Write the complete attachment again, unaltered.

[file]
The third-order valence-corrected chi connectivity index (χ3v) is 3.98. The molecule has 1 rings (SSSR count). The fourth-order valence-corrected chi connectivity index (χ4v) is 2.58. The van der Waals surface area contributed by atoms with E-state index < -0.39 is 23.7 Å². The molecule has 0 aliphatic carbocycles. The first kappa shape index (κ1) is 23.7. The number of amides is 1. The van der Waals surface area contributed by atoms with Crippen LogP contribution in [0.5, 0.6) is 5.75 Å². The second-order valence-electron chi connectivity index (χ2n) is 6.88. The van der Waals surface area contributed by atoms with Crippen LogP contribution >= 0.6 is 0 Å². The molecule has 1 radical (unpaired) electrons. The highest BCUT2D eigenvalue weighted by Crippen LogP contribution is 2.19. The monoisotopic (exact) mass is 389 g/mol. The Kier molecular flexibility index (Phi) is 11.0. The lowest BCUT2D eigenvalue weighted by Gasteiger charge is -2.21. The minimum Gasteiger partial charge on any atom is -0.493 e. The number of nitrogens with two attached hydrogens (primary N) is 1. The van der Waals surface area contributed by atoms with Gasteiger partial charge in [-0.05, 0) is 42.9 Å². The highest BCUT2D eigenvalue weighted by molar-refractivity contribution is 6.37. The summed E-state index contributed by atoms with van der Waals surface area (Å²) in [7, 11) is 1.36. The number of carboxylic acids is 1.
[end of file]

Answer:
The third-order valence-corrected chi connectivity index (χ3v) is 3.98. The molecule has 1 rings (SSSR count). The fourth-order valence-corrected chi connectivity index (χ4v) is 2.58. The van der Waals surface area contributed by atoms with E-state index < -0.39 is 23.7 Å². The molecule has 0 aliphatic carbocycles. The first kappa shape index (κ1) is 23.7. The number of amides is 1. The van der Waals surface area contributed by atoms with Crippen LogP contribution in [0.5, 0.6) is 5.75 Å². The second-order valence-electron chi connectivity index (χ2n) is 6.88. The van der Waals surface area contributed by atoms with Crippen LogP contribution >= 0.6 is 0 Å². The molecule has 1 radical (unpaired) electrons. The highest BCUT2D eigenvalue weighted by Crippen LogP contribution is 2.19. The monoisotopic (exact) mass is 389 g/mol. The Kier molecular flexibility index (Phi) is 11.0. The lowest BCUT2D eigenvalue weighted by Gasteiger charge is -2.21. The minimum Gasteiger partial charge on any atom is -0.493 e. The number of nitrogens with two attached hydrogens (primary N) is 1. The van der Waals surface area contributed by atoms with Gasteiger partial charge in [-0.05, 0) is 42.9 Å². The highest BCUT2D eigenvalue weighted by molar-refractivity contribution is 6.37. The summed E-state index contributed by atoms with van der Waals surface area (Å²) in [7, 11) is 1.36. The number of carboxylic acids is 1.